NEW YORK--Free music is here to stay and punishing Lime Wire founder Mark Gorton for that fact is unjust and won't change a thing, Gorton's lawyers said in court today.
A trial to determine the amount of damages Gorton must pay the top four record companies for infringing their copyrights got under way in a Manhattan federal courtroom. Gorton has a possible $1 billion judgment hanging over his head after the major music labels accused him in a 2006 copyright suit of encouraging music fans to use his company's LimeWire software to illegally swap music files.
Lime Wire's lawyers did not dispute that LimeWire was a peer-to-peer network that millions of people used over the past decade to obtain songs without paying artists or rights holders.
For the companies that produce the vast majority of today's popular music, the case is about shutting down a major file-sharing operation and making an example of Gorton. At stake for Lime Wire's founder is a potential judgment that could be financially ruinous.
A year ago, U.S. District Judge Kimba Wood found Gorton liable for willful copyright infringement and last October ordered Lime Wire to shut down. The Recording Industry Association of America (RIAA) wants Gorton and Lime Wire to pay the maximum amount under the law: $150,000 for each of the 9,715 albums it seeks damages for, or a total of $1.4 billion.
LimeWire as scapegoat
Burdening Gorton with a judgment that's even close to that figure would be wrong, Joseph Baio, one of Gorton's attorneys, said during his opening statement to the jury.
With Gorton sitting nearby, Baio tried to undermine the RIAA's assertions that the file-sharing service financially "devastated" the large record companies: Universal Music Group, Sony Music Group, Warner Music Group and EMI Music. Earlier in the hearing, the RIAA suggested that LimeWire was largely to blame for the 52 percent decline in music sales during the past 10 years.
Baio pointed out that music sales began dropping off in 2000, when Lime Wire was just starting out and its audience was insignificant. He used e-mails and public statements from executives of the record companies to show that even they blamed their shrinking business on such things as CD ripping and burning, the poor economy, and their own inability to adapt to changing technology.
Baio showed the jury a note written by Doug Morris, the former CEO of Universal Music, that seemed to blame the record labels for not innovating quickly enough. Morris wrote that every time in the past that a new technology had come on the scene, the music industry was able to use it to make money. But in the Internet age "the real problem is that there is no technology coming from the record companies," Morris wrote.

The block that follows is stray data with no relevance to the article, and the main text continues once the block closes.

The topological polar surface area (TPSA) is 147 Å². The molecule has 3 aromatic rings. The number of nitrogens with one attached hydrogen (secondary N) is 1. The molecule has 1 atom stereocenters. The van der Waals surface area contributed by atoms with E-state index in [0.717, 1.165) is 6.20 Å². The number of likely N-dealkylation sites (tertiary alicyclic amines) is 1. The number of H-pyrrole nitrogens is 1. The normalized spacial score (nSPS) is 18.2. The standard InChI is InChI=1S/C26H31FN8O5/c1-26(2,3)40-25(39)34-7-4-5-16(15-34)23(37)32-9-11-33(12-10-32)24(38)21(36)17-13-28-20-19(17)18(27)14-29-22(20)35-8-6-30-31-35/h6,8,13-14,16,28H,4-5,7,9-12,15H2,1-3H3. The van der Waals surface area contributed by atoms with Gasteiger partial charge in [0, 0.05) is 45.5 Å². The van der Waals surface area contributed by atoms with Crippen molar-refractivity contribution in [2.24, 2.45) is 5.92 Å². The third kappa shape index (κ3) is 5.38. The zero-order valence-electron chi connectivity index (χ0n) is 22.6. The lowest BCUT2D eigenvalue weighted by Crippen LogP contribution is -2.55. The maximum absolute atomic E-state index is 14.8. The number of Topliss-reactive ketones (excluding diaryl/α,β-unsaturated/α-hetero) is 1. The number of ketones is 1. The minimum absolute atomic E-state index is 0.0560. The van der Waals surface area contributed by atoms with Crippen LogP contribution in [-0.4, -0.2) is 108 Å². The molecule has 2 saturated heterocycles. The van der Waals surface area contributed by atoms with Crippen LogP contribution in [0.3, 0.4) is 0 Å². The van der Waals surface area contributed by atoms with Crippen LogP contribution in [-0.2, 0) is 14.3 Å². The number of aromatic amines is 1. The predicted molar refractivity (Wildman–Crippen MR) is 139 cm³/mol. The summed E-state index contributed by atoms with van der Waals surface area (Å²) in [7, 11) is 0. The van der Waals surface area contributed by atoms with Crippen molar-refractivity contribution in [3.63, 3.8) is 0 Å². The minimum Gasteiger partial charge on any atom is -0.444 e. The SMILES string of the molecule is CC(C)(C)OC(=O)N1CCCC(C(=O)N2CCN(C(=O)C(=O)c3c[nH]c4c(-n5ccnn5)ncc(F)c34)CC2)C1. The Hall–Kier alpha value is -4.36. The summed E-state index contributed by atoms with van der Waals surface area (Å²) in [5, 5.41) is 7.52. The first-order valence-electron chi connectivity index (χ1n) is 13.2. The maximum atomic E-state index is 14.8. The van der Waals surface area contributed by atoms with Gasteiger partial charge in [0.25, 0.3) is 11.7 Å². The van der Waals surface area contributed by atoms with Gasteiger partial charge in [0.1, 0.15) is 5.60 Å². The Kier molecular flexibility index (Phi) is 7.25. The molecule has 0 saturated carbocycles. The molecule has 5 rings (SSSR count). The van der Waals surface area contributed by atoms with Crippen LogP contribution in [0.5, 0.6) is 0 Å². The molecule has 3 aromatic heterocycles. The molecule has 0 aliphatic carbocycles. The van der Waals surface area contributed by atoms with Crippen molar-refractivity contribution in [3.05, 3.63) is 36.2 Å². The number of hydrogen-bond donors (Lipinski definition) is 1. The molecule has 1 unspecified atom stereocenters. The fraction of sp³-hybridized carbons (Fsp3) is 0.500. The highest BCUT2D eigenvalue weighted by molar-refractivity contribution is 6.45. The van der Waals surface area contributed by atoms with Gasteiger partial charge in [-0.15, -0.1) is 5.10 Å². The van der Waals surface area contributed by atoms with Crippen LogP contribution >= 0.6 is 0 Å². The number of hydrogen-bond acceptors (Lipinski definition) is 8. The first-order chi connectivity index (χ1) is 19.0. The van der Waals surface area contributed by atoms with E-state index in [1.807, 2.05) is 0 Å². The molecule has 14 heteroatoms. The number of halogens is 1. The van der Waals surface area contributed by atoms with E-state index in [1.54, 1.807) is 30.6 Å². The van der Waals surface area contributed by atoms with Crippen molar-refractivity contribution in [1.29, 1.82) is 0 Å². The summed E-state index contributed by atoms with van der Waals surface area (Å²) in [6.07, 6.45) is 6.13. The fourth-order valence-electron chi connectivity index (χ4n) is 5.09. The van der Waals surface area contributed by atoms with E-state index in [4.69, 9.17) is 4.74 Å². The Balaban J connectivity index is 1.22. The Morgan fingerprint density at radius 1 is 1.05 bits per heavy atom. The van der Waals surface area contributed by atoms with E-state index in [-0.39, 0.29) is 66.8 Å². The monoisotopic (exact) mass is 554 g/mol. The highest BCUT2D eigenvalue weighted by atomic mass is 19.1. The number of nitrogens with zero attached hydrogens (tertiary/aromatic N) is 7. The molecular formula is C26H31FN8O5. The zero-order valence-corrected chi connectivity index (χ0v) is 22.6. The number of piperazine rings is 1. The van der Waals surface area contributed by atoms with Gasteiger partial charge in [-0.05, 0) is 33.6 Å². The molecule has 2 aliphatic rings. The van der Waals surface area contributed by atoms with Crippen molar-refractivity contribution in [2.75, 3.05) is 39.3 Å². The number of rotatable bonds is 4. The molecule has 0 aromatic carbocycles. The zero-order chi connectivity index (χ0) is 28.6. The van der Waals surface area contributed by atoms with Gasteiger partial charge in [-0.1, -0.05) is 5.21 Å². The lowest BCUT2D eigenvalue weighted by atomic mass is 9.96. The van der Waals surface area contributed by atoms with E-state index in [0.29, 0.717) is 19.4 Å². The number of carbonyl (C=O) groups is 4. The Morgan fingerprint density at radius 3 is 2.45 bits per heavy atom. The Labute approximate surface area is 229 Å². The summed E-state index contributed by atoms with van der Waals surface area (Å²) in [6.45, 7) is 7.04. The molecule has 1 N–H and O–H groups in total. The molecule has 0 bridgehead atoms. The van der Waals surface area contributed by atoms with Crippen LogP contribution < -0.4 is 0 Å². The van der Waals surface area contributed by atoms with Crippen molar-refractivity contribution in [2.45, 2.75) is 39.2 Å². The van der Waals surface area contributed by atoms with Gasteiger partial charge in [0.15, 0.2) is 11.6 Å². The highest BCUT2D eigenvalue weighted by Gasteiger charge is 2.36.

Baio mocked the assertion that the labels were in financial shambles. He ticked off the other revenue streams the labels have built, such as Internet radio, royalties from video games, and ad dollars from YouTube. He said that the record companies were doing well enough for Warner Music to have paid three top executives $100 million in salary and bonuses since 2004. He told the jury that some experts have said sharing music online may increase sales.
He ended is statement by telling jurors that anytime in the past that a file-sharing service had gone offline, the masses "just funnel into the next-best service" and nothing changes, the implication being that consumers have chosen to obtain music this way and it's not anyone's fault.
"Music that is free is here to stay," Baio said. He then quoted from an e-mail written to subordinates by Edgar Bronfman Jr., the chief of Warner Music. "The consumer has won."
During the RIAA's opening statement, attorney Glenn Pomerantz reminded the jury that U.S. District Judge Kimba Wood had already concluded that Gorton had known that his users infringed copyright and he had taken no action. On the contrary, Wood found that Gorton encouraged them to do so.
Gorton schemed to not just make music available to anyone for free but to make himself rich doing it, Pomerantz said. The lawyer underscored the fact that Gorton lived in a home in Manhattan's affluent Upper West Side and within his retirement account he had socked away $100 million.
Pomerantz said that what Gorton had done, most of us would call stealing.
He presented charts to illustrate what he said were massive amounts of file-sharing LimeWire facilitated every day. He said Gorton tried to create a file-sharing system that was specially designed to offer him a way to claim he didn't know anything about the file-sharing that occurred there, what Pomerantz called "plausible deniability."
To protect his claim of ignorance, Gorton ordered employees never to respond to inquiries from users about the site's legality, Pomerantz said.
"He knew what he was doing was wrong," Pomerantz told the jury. "He knew one day he could face you."
Notes: The judge told lawyers from both sides that she thought the trial could take as long as four weeks...The nine-person jury consisted of eight women and one man. Most of the jurors appear to be middle aged. Since the average techie and file sharer is male and since they typically are in their 20s or 30s, the jury didn't appear to favor Lime Wire.